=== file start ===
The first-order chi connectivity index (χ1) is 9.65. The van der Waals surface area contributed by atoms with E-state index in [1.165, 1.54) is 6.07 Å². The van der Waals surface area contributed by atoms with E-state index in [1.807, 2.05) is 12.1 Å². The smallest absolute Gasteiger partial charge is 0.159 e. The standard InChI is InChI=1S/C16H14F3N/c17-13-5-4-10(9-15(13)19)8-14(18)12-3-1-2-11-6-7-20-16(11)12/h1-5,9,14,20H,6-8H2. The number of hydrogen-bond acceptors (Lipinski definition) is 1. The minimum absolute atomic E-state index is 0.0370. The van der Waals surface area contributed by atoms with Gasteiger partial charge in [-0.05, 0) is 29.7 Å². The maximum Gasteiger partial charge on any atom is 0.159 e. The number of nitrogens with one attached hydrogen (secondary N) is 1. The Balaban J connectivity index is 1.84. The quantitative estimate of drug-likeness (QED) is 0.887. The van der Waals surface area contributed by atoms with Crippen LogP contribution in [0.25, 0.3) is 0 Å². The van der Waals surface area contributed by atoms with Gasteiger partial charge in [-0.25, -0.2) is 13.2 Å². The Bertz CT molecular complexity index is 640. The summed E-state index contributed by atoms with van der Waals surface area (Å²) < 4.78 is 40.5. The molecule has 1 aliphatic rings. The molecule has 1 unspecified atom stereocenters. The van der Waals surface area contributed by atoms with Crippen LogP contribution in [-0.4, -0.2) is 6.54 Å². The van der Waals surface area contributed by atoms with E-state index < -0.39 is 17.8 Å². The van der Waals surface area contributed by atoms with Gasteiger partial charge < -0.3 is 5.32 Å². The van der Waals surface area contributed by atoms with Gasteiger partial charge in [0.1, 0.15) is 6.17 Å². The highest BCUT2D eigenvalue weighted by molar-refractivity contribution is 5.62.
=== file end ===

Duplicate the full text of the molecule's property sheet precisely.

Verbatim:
The first-order chi connectivity index (χ1) is 9.65. The van der Waals surface area contributed by atoms with E-state index in [1.165, 1.54) is 6.07 Å². The van der Waals surface area contributed by atoms with E-state index in [1.807, 2.05) is 12.1 Å². The smallest absolute Gasteiger partial charge is 0.159 e. The standard InChI is InChI=1S/C16H14F3N/c17-13-5-4-10(9-15(13)19)8-14(18)12-3-1-2-11-6-7-20-16(11)12/h1-5,9,14,20H,6-8H2. The number of hydrogen-bond acceptors (Lipinski definition) is 1. The minimum absolute atomic E-state index is 0.0370. The van der Waals surface area contributed by atoms with Gasteiger partial charge in [-0.05, 0) is 29.7 Å². The maximum Gasteiger partial charge on any atom is 0.159 e. The number of nitrogens with one attached hydrogen (secondary N) is 1. The Balaban J connectivity index is 1.84. The quantitative estimate of drug-likeness (QED) is 0.887. The van der Waals surface area contributed by atoms with Crippen LogP contribution in [0.25, 0.3) is 0 Å². The van der Waals surface area contributed by atoms with Gasteiger partial charge in [-0.25, -0.2) is 13.2 Å². The Bertz CT molecular complexity index is 640. The summed E-state index contributed by atoms with van der Waals surface area (Å²) < 4.78 is 40.5. The molecule has 1 aliphatic rings. The molecule has 1 unspecified atom stereocenters. The van der Waals surface area contributed by atoms with Crippen LogP contribution in [-0.4, -0.2) is 6.54 Å². The van der Waals surface area contributed by atoms with E-state index < -0.39 is 17.8 Å². The van der Waals surface area contributed by atoms with Gasteiger partial charge < -0.3 is 5.32 Å². The van der Waals surface area contributed by atoms with Gasteiger partial charge in [0.1, 0.15) is 6.17 Å². The highest BCUT2D eigenvalue weighted by molar-refractivity contribution is 5.62.